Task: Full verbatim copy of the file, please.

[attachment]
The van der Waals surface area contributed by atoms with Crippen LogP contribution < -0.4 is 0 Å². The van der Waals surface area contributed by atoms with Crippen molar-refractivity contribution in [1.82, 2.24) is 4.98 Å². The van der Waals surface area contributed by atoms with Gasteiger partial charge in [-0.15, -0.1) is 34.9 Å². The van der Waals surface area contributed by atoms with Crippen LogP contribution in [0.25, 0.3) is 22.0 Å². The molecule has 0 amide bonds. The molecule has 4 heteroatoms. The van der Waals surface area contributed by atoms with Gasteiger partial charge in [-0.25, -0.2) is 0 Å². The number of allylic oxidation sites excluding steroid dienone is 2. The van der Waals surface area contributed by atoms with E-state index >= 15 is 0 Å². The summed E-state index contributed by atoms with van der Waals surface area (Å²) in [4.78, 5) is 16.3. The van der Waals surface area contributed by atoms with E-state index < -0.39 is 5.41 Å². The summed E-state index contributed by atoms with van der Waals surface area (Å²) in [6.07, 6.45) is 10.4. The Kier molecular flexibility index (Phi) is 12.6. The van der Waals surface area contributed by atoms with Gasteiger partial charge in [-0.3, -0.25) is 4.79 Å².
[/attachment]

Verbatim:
The van der Waals surface area contributed by atoms with Crippen LogP contribution < -0.4 is 0 Å². The van der Waals surface area contributed by atoms with Crippen molar-refractivity contribution in [1.82, 2.24) is 4.98 Å². The van der Waals surface area contributed by atoms with Gasteiger partial charge in [-0.15, -0.1) is 34.9 Å². The van der Waals surface area contributed by atoms with Crippen LogP contribution in [0.25, 0.3) is 22.0 Å². The molecule has 0 amide bonds. The molecule has 4 heteroatoms. The van der Waals surface area contributed by atoms with Gasteiger partial charge in [-0.25, -0.2) is 0 Å². The number of allylic oxidation sites excluding steroid dienone is 2. The van der Waals surface area contributed by atoms with E-state index >= 15 is 0 Å². The summed E-state index contributed by atoms with van der Waals surface area (Å²) in [4.78, 5) is 16.3. The van der Waals surface area contributed by atoms with E-state index < -0.39 is 5.41 Å². The summed E-state index contributed by atoms with van der Waals surface area (Å²) in [6.07, 6.45) is 10.4. The Kier molecular flexibility index (Phi) is 12.6. The van der Waals surface area contributed by atoms with Gasteiger partial charge in [-0.3, -0.25) is 4.79 Å².